Bell was named Monday to replace fellow physician Mark Leavitt, the founding chairman of the not-for-profit, Chicago-based organization. Leavitt announced last fall his intention to retire by March 2010.
The relationship between HHS and CCHIT cooled off late last year. Until then, CCHIT had been testing and certifying EHRs since 2006, mostly to federally approved criteria. CCHIT certification once was deemed by HHS Secretary Mike Leavitt as good enough to qualify an electronic health record systems for use by hospitals wanting to subsidize EHR purchases for their affiliated physicians under a federal program of Stark and anti-kickback waivers.
In fact, CCHIT was created at the behest of David Brailer, the first head of the Office of the National Coordinator for Health Information Technology at HHS, who in mid-2004 called for the creation of a private-sector organization to test and certify EHRs to make them more sellable to office-based physicians. In 2006, HHS awarded CCHIT a $7.5 million, three-year contract, which was subsequently extended.
Last December, however, David Blumenthal, the current head of the ONC, announced that CCHIT would no longer enjoy its preferred status in certifying EHR systems when it came to the new federal EHR subsidy initiatives under the American Recovery and Reinvestment Act of 2009.
The stimulus law authorized Blumenthal to “keep or recognize a program or programs for the voluntary certification of health information technology,” but Blumenthal said he would not exercise that authority and merely anoint CCHIT as, basically, Leavitt had done four years earlier.
Instead, according to Blumenthal, if CCHIT wanted to continue to play a role in certifying EHRs to federal criteria, it would have to apply like any other organization under a new program to recognize certification bodies, a program yet to be fully developed by the ONC under a formalized process of federal rulemaking.
To put even more distance between HHS and CCHIT, Blumenthal stripped CCHIT of its previously held authority to certify EHR systems for Stark and anti-kickback waivers.
In early March, Blumenthal announced the release of a first draft of proposed rules by which the ONC would select what could be a new cadre of certification organizations.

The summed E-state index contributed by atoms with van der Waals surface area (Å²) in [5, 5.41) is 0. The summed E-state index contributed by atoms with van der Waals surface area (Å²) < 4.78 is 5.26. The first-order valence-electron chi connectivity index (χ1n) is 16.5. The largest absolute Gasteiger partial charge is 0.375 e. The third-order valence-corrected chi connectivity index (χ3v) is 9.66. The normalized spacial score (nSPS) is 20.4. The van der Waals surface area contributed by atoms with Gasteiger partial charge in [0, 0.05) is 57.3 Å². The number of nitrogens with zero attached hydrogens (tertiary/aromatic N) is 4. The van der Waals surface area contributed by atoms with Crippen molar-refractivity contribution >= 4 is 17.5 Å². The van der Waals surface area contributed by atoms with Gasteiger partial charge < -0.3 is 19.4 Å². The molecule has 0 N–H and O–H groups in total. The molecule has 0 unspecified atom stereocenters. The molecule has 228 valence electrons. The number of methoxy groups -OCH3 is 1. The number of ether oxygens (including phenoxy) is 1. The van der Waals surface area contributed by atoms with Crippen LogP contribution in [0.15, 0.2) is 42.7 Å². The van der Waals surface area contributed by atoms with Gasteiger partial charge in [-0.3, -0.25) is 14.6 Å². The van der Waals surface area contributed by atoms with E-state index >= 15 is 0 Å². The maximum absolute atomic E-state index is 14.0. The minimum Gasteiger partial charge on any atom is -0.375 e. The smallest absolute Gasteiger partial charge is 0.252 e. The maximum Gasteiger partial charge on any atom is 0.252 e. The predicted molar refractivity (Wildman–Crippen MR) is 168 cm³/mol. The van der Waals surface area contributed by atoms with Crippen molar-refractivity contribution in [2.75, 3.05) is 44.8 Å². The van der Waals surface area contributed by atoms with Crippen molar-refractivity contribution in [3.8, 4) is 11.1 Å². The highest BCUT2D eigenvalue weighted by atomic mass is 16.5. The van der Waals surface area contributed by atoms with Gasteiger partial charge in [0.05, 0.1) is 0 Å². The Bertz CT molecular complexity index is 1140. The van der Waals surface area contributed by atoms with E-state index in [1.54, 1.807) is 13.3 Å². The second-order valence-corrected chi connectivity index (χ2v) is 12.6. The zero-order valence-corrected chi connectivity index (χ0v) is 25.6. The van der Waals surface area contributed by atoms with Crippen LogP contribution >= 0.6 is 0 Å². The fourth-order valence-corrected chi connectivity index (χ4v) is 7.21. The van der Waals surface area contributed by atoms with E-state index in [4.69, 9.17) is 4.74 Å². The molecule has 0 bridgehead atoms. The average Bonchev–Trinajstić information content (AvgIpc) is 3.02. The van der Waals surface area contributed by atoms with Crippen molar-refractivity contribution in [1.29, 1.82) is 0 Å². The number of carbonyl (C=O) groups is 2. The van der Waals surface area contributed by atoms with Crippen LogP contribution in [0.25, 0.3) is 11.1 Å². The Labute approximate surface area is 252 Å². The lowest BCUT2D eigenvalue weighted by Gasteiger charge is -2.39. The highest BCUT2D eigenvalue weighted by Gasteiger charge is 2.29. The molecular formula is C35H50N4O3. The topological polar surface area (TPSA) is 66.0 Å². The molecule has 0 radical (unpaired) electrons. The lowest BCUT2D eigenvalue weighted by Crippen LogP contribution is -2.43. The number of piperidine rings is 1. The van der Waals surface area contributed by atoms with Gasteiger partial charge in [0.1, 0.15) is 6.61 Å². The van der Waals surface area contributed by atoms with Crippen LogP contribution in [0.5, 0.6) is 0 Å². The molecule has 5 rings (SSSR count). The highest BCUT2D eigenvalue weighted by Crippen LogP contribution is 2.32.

The 184-page document outlines a temporary procedure in which the ONC will select an organization or organizations to both test and certify EHR systems. This is similar to the setup HHS had with CCHIT. The temporary process will last only until early 2012 when it will be replaced by a permanent accreditation process, also outlined in the rule, in which the testing and certification functions will be separated.
As the only up-and-running certification body for EHRs, CCHIT should have a leg up on any would-be competitors, at least in the short run.
In an interview Monday, Bell said that meeting the ONC application criteria and becoming ONC-“authorized” to both test and certify EHR systems under the stimulus law will be one of her three top priorities coming into the job. Bell served at ONC as director of its Office of Health Information Technology Adoption and represented the ONC on the CCHIT board of commissioners from 2006 to 2008.
CCHIT spokeswoman C. Sue Reber, who participated in the call with Bell, said the organization is ready to apply for authorization right now, based on procedures outlined in the proposed rule released in March, but the ONC has informed them it won't be taking applications until a final rule is drafted, which is expected sometime this spring. The public-comment period on the proposed rule ended Friday.
Can CCHIT apply to HHS for its new role, receive authorization, set up a testing and certification program under the new rules, and have EHR systems tested and certified by Oct. 1 when the first “payment year” begins on the Medicare portion of the EHR subsidy program? Bell said CCHIT will be ready to do its part.
“I think the bottom line of all of that is we're committed to making sure all of that is going to happen and that the certification commission is not the weak link in all that process,” Bell said. “Having said that, in the beginning, the criteria probably aren't going to change tremendously from what we thought they were going to be. I don't think someone is going to re-write the whole script.”
Bell said one of her other two immediate priorities as CCHIT chairwoman is to keep all operations and testing programs running smoothly.
“Clearly, we want to make sure there is no break in the process and people can be assured they have consistent service going forward,” she said.
Her third and final priority, she said, is planning “how we'll expand going forward to be nimble enough to go where the program needs to go.”